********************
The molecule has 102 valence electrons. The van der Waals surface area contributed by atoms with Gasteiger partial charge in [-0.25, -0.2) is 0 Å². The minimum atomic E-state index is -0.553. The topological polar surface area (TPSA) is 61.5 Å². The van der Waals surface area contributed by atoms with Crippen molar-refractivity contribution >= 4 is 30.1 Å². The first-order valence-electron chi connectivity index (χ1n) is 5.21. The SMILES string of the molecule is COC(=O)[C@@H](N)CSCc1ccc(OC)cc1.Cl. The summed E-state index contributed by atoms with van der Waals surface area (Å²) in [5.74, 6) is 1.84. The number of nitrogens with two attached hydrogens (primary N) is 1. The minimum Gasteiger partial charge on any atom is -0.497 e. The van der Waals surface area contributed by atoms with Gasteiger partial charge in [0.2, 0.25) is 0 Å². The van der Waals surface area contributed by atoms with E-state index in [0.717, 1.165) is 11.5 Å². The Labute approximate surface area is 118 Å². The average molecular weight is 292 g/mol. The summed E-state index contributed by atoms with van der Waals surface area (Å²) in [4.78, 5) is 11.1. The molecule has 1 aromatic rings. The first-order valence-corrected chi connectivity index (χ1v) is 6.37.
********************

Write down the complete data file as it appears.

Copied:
The molecule has 102 valence electrons. The van der Waals surface area contributed by atoms with Gasteiger partial charge in [-0.25, -0.2) is 0 Å². The minimum atomic E-state index is -0.553. The topological polar surface area (TPSA) is 61.5 Å². The van der Waals surface area contributed by atoms with Crippen molar-refractivity contribution >= 4 is 30.1 Å². The first-order valence-electron chi connectivity index (χ1n) is 5.21. The SMILES string of the molecule is COC(=O)[C@@H](N)CSCc1ccc(OC)cc1.Cl. The summed E-state index contributed by atoms with van der Waals surface area (Å²) in [5.74, 6) is 1.84. The number of nitrogens with two attached hydrogens (primary N) is 1. The minimum Gasteiger partial charge on any atom is -0.497 e. The van der Waals surface area contributed by atoms with Gasteiger partial charge in [0.2, 0.25) is 0 Å². The van der Waals surface area contributed by atoms with E-state index in [0.717, 1.165) is 11.5 Å². The Labute approximate surface area is 118 Å². The average molecular weight is 292 g/mol. The summed E-state index contributed by atoms with van der Waals surface area (Å²) in [4.78, 5) is 11.1. The molecule has 1 aromatic rings. The first-order valence-corrected chi connectivity index (χ1v) is 6.37.